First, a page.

Nokia has released its first-ever Windows tablet, the Lumia 2520. After testing the device, I wonder why Nokia bothered.
There’s just not much to recommend. Its design is unremarkable. Its screen is of lower resolution than competitors. Its app store lacks the breadth and depth of selection that you’ll find for other tablets.
If those weren’t enough reasons to be unimpressed, there’s this: It runs a version of Microsoft’s Windows that seems destined for the scrap heap because it has struggled mightily to find an audience among either consumers or device manufactures.
Nokia used to be a powerhouse in the mobile device industry, and has long been known for making high-quality hardware. But nearly three years ago, the company linked its fate to Microsoft and saw its sales, profit and market share plunge. Despite those results, Nokia stuck with Microsoft’s Windows Phone software and chose to enter the tablet market with a device running an out-of-favor Windows flavor: Windows RT.
Microsoft designed Windows RT so its partners could offer Windows-based tablets that could compete with Apple’s iPad in terms of price, weight and design. As an added bonus, Windows RT includes versions of Microsoft’s Office applications, notably Word and Excel. And the latest version of Windows RT also has a version of Outlook.
But Windows RT has one huge flaw: It’s not really Windows at all. It doesn’t run any Windows applications that were written for Windows 7 or older versions of the operating system.
Likely because of that shortcoming, Windows RT devices have suffered poor sales, and manufacturers other than Microsoft have abandoned the software. Recently, Microsoft has even indicated that it might get rid of Windows RT altogether.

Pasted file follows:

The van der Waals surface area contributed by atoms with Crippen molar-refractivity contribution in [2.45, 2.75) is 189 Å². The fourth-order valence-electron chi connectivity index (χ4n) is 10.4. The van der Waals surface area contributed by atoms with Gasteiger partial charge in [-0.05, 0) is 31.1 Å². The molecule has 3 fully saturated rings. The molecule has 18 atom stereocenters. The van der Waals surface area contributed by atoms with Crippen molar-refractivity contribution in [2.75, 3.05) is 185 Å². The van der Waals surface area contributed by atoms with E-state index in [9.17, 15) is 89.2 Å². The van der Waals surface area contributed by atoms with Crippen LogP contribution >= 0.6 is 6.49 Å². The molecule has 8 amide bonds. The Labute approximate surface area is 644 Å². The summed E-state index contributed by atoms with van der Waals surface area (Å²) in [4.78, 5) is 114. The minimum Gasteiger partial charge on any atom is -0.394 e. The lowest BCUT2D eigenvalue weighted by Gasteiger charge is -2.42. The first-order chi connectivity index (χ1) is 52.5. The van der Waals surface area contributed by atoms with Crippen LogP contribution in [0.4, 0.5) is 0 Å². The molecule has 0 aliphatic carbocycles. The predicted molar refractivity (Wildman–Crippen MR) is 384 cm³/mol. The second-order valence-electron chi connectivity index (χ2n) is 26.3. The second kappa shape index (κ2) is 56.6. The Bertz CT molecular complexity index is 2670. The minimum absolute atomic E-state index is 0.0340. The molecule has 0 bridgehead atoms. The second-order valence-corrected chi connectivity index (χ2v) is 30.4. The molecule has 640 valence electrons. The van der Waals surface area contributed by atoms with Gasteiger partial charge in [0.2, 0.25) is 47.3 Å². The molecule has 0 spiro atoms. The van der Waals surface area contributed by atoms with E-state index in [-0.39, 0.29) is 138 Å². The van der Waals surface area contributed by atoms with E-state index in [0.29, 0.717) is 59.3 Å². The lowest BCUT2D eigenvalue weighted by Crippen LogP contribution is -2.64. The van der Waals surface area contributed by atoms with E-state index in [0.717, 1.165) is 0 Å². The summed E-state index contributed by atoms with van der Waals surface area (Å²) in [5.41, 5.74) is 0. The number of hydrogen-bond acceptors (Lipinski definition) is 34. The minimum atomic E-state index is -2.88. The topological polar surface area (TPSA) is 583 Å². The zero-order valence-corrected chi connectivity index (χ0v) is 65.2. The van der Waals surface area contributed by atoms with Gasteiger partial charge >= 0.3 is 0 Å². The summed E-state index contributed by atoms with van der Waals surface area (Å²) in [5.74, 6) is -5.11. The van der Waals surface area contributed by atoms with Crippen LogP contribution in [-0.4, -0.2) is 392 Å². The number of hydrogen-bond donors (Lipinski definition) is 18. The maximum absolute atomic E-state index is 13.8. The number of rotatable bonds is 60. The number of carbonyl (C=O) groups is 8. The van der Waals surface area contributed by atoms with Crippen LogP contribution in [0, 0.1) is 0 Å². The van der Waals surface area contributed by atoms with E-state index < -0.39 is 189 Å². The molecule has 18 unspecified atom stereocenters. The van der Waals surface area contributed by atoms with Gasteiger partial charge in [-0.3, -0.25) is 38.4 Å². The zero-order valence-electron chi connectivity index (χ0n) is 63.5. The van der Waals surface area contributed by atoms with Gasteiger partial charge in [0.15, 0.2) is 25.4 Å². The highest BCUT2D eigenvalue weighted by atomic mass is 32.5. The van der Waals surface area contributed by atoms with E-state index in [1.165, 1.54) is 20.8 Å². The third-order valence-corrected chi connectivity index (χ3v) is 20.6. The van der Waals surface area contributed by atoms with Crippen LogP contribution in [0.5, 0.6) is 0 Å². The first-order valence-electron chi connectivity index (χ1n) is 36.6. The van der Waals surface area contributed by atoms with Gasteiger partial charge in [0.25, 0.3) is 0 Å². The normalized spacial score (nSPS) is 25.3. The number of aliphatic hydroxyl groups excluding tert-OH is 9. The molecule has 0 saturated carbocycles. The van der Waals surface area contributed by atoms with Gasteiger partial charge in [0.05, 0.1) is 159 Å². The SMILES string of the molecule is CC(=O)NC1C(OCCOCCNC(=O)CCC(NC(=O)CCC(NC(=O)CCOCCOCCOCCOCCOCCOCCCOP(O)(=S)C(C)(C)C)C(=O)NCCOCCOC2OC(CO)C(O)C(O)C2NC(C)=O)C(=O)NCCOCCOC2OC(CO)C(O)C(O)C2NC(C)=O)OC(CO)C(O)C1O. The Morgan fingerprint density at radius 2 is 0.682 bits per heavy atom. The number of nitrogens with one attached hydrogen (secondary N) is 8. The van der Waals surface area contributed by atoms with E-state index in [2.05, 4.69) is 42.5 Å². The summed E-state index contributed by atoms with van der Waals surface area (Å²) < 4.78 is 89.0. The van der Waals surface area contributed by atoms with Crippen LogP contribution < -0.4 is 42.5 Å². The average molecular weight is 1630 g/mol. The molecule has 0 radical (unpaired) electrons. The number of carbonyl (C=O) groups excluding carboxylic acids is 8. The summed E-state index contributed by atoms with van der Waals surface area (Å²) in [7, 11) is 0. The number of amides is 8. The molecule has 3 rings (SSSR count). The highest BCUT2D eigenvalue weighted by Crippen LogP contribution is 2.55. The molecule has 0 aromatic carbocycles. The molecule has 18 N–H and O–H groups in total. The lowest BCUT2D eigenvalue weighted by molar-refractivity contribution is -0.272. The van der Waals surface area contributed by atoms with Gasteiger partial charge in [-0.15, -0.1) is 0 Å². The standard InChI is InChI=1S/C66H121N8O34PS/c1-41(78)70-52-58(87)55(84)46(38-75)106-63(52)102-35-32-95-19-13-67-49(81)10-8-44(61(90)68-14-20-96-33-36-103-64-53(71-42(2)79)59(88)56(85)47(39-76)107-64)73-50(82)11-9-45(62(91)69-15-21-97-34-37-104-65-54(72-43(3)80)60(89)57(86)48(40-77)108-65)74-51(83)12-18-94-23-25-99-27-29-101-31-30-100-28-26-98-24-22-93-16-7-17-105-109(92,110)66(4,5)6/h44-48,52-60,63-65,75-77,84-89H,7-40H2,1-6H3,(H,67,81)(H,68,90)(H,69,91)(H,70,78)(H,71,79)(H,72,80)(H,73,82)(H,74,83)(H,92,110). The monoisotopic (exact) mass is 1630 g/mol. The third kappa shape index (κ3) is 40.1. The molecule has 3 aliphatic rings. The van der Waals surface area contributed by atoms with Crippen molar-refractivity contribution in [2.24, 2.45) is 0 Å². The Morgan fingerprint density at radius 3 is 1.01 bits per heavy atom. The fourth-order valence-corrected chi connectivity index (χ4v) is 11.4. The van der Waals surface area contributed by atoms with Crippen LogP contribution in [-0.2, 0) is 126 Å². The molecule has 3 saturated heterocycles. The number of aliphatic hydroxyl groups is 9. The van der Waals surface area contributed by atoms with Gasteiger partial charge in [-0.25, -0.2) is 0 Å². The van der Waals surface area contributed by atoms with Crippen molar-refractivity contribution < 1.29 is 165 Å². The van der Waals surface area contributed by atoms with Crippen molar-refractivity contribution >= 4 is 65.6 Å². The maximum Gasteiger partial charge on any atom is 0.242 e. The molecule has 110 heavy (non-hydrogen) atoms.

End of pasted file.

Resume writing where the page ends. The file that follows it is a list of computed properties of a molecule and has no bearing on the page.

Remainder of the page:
There are other reasons to dislike Windows RT. The Office apps it includes lack many of the more advanced features found on Windows 8. And you have to run them using Windows RT’s hidden desktop interface, which wasn’t designed with touch screens in mind.
You might find yourself trying to navigate that old, difficult-to-use interface for other reasons.
Some of Windows RT’s advanced settings can only be accessed with the old desktop-based Control Panel, one of three settings areas in the operating system.
The Lumia 2520 had problems beyond running Windows RT.
The design is more oblong than other tablets on the market, which makes the Lumia 2520 ideal for watching high-definition, widescreen videos.
And I had another complaint about the Lumia 2520 — it was unstable. While updating its software, the device froze, and I had to reset it.
Several apps crashed or didn’t work properly. And I couldn’t even get Outlook to connect to one of my email accounts, even though I used the same settings I use on my iPhone and other devices.
All of this might be tolerable if the Lumia 2520 was a bargain. But it’s not.
The device will cost you at least $400 with a two-year cellular contract with AT&T or Verizon. Without a contract, it costs $500.